I take it from your words, Susan, that Parisians would not wear distressed denim! But, I do agree that style is more global than ever. I know you pictured mostly neutrals…does the Parisian woman avoid prints all together?

  8. Duchesse
    June 30, 2015 / 5:47 am

    If pressed to name differences b/t French women my age and North American women, I’d say they do not wear many logos (such as big brand nameplates on handbags), and do not feel they have to wear high heels with anything. I asked my Parisienne gfs how they spotted American women: “The smiles and head-bobs (the “yes” head gesture we make when listening to someone)”, several told me, and one said “They never stop fidgeting; French women are less expressive, and hold themselves still, at least in public.”

  9. June 30, 2015 / 5:52 am

    I feel similarly about NYC fashion – there is such a diversity of style, from off the cover of Vogue (rare) to idiosyncratic, to skirts-and-tees (most seen). There are fewer “sloppy” outfits in the big city vs. my small beach town, that’s for certain! xo

  10. June 30, 2015 / 6:08 am

    Pink Azalea and Duchesse put their fingers on an important element, I think, as does Mme. L-B in echoing your point about appropriateness of dress. The underlying commonality of good skin care, minimal makeup, a good haircut but without obvious/over styling, and a certain reserve. . . And no wonder they maintain that reserve when they might suspect we’re all looking and talking about them on our blogs! 😉 Fun posts. . .

  11. Marianne
    June 30, 2015 / 6:36 am

    I went to Paris in colder weather several years ago and noticed that outerwear was buttoned up at the neck quite a bit. I live in New England and that little bit of extra “buttoning” stuck out to me. First, it did make the outfit very chic no matter if the wearer was male, female, young or old. My takeaway was that Parisians might take that extra minute to look at their appearance and finish off their outfits. I know I am usually running out the door and can’t be bothered to zip my jacket all the way, or button the last button but I would look a lot better if I did.

  12. Joyce
    June 30, 2015 / 6:51 am

    I live in Colorado and I do love it, but too many people in Colorado wear their workout clothing while shopping and running errands. I do like how “fit” our residents are (and I too am one of the fitness fanatics), but I wish fitness folks could step it up a notch when not involved in a fitness activity. At the very least, please shower before going to the store! Yesterday at a grocery store I observed a woman about 40 years old wearing her used workout clothes (extremely short shorts included) placing her sweaty shoe on the edge of a produce bin in order to tie her shoe. Does she also prop her dirty shoes on her kitchen countertops at home?!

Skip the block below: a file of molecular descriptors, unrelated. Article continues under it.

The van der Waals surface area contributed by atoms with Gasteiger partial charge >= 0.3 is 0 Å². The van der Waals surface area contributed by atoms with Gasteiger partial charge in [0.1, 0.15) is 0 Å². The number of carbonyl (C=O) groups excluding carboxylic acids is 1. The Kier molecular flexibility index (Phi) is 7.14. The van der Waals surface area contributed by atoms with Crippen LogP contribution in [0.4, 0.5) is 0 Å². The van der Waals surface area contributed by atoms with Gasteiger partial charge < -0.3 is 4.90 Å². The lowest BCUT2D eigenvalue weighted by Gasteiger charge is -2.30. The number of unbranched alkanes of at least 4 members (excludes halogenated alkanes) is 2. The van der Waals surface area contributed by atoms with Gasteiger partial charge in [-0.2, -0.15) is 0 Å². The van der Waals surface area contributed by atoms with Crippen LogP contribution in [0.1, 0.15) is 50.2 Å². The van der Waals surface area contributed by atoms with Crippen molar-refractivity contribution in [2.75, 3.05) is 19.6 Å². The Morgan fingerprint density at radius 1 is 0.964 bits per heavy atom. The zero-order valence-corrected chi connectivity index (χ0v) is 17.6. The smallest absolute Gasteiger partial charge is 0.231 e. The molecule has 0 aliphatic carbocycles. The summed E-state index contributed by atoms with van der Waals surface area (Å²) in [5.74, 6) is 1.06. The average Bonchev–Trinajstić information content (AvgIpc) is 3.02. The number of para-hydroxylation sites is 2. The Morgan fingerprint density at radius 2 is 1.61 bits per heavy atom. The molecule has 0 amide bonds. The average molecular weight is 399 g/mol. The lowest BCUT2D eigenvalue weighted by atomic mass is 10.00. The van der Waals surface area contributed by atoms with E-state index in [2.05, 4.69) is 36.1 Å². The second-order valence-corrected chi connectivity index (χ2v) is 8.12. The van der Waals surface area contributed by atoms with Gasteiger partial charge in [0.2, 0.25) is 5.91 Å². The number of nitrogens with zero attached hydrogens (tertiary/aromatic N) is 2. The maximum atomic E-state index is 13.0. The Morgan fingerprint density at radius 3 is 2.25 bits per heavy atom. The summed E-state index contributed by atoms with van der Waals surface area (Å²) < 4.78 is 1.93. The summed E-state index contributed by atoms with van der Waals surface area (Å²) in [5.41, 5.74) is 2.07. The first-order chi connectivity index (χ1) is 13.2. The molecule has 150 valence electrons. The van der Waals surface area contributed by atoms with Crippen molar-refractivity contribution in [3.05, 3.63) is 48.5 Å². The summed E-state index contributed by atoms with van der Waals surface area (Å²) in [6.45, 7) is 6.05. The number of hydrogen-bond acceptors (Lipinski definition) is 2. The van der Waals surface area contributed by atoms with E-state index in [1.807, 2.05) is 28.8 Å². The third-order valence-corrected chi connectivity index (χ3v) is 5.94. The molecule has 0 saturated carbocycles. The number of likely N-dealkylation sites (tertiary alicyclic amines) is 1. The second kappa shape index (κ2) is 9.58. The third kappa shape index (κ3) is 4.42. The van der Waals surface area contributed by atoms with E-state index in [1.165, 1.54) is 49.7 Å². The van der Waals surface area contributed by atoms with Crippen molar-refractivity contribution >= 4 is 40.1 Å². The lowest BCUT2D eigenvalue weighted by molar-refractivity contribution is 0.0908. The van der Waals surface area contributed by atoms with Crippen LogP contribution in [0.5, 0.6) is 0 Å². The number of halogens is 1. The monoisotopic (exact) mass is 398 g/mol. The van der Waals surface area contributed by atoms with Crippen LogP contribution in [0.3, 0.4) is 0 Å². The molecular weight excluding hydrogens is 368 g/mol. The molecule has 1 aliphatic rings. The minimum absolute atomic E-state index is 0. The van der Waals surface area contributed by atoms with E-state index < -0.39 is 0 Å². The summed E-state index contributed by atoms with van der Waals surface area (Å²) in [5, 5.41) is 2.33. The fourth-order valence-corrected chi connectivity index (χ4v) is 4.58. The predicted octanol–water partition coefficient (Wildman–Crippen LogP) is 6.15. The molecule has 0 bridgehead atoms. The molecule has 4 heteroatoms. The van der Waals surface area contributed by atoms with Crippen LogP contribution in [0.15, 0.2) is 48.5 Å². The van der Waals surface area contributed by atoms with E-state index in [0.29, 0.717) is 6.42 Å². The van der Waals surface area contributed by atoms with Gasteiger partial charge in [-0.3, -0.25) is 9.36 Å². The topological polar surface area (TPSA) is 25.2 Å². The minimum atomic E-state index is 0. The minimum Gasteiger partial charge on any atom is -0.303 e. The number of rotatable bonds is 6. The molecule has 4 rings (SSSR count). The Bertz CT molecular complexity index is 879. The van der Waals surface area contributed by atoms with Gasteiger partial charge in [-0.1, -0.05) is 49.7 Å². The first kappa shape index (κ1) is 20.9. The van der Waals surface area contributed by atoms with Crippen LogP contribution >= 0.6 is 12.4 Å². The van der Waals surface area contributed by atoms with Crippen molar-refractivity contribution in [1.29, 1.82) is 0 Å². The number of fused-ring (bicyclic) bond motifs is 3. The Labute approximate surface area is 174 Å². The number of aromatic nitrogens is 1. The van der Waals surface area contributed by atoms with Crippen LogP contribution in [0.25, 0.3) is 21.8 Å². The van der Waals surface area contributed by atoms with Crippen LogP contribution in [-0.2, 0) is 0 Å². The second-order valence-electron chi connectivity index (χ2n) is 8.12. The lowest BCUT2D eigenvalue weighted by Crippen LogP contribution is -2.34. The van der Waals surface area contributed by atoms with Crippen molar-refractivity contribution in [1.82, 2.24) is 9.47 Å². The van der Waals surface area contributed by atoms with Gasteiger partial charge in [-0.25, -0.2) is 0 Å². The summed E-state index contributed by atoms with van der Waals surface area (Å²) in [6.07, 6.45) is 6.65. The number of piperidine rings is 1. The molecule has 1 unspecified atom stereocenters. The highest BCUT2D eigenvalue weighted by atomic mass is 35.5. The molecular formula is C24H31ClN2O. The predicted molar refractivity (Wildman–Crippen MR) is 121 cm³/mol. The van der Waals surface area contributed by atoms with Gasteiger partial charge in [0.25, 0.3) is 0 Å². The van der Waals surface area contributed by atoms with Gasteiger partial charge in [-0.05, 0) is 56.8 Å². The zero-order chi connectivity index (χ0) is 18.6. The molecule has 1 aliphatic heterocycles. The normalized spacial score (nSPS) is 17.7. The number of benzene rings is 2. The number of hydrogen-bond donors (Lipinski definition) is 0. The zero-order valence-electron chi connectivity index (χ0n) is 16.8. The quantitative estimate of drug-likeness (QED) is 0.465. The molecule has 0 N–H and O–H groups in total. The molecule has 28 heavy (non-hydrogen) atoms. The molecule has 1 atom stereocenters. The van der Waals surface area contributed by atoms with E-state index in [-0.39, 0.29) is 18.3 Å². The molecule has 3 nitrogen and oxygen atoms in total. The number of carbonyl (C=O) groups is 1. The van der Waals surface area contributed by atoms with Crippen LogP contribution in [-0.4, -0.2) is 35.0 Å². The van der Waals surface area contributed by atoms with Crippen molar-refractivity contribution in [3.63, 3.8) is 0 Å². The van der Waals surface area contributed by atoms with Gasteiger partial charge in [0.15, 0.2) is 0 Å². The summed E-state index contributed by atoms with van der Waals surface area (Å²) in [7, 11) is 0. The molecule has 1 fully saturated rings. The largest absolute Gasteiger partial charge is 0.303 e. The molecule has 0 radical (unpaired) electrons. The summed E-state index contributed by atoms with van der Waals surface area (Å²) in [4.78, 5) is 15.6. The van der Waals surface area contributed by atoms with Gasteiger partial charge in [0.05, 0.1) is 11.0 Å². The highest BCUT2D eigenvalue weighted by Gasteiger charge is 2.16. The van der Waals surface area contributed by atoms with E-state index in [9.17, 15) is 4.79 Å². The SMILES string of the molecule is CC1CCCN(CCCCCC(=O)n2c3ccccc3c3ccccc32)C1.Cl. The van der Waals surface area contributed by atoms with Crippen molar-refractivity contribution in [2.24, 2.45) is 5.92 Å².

13. Sheryl
    June 30, 2015 / 7:27 am

    I just got back from two weeks in Italy (Venice, Florence, and Rome). I didn’t pack my Birkenstocks, even though they’re my favorite walking shoe, because I was sure they would make me look like a schlumpy American tourist. Imagine my surprise to see everyone wearing them! They were by far the most popular sandal, worn by women of all ages, nationalities, and styles, and were sold in every shop. Next time, the birkies are going in the suitcase!

    • June 30, 2015 / 10:34 am

      Birkies are German, not American. If you wore them with socks… you might look like a schlumpy German tourist. They are very common throughout Europe. Not my favourite comfort sandals though; they don’t fit everyone, and I prefer a bit of a wedge or chunky heel. There are several other German brands, and Mephistos, of course.

    • Christine G
      June 30, 2015 / 3:49 pm

      I was also recently in Italy (mid-May), same cities. What I saw were lots of sweaty tourists. Just got back from a few days trip to Monterey Peninsula, California. Again, what you see in the touristy areas are bedraggled tourists, trying to make it a few more days with a few clothing changes. Truly, all you should worry about when traveling is looking clean and presentable. No one really cares what you are wearing, and the only people who look perfect are the airline stewards (before the start of the 13 hour flight), and the wealthy locals out on the town. Otherwise, no one looks much different than what I see in Los Angeles, a few perfect lovelies mixed in with the rest of us who are doing our best.